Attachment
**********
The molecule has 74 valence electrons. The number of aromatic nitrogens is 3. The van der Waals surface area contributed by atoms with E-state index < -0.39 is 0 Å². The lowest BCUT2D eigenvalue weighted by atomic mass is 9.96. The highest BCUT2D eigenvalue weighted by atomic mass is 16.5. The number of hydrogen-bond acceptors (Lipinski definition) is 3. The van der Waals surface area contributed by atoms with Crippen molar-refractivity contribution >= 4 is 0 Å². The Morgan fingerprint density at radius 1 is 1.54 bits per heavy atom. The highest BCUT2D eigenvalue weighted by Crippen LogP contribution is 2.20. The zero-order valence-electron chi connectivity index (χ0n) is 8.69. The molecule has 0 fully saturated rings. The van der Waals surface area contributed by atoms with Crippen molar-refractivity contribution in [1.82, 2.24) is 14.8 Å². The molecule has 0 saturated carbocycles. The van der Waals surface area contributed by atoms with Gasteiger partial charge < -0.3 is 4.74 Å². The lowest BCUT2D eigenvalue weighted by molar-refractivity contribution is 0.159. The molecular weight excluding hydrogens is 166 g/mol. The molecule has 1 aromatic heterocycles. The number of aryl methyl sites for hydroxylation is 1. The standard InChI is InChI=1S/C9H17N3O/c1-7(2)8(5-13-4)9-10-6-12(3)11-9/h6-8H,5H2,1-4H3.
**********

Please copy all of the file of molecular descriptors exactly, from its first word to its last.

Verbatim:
The molecule has 74 valence electrons. The number of aromatic nitrogens is 3. The van der Waals surface area contributed by atoms with E-state index < -0.39 is 0 Å². The lowest BCUT2D eigenvalue weighted by atomic mass is 9.96. The highest BCUT2D eigenvalue weighted by atomic mass is 16.5. The number of hydrogen-bond acceptors (Lipinski definition) is 3. The van der Waals surface area contributed by atoms with Crippen molar-refractivity contribution >= 4 is 0 Å². The Morgan fingerprint density at radius 1 is 1.54 bits per heavy atom. The highest BCUT2D eigenvalue weighted by Crippen LogP contribution is 2.20. The zero-order valence-electron chi connectivity index (χ0n) is 8.69. The molecule has 0 fully saturated rings. The van der Waals surface area contributed by atoms with Crippen molar-refractivity contribution in [1.82, 2.24) is 14.8 Å². The molecule has 0 saturated carbocycles. The van der Waals surface area contributed by atoms with Gasteiger partial charge < -0.3 is 4.74 Å². The lowest BCUT2D eigenvalue weighted by molar-refractivity contribution is 0.159. The molecular weight excluding hydrogens is 166 g/mol. The molecule has 1 aromatic heterocycles. The number of aryl methyl sites for hydroxylation is 1. The standard InChI is InChI=1S/C9H17N3O/c1-7(2)8(5-13-4)9-10-6-12(3)11-9/h6-8H,5H2,1-4H3.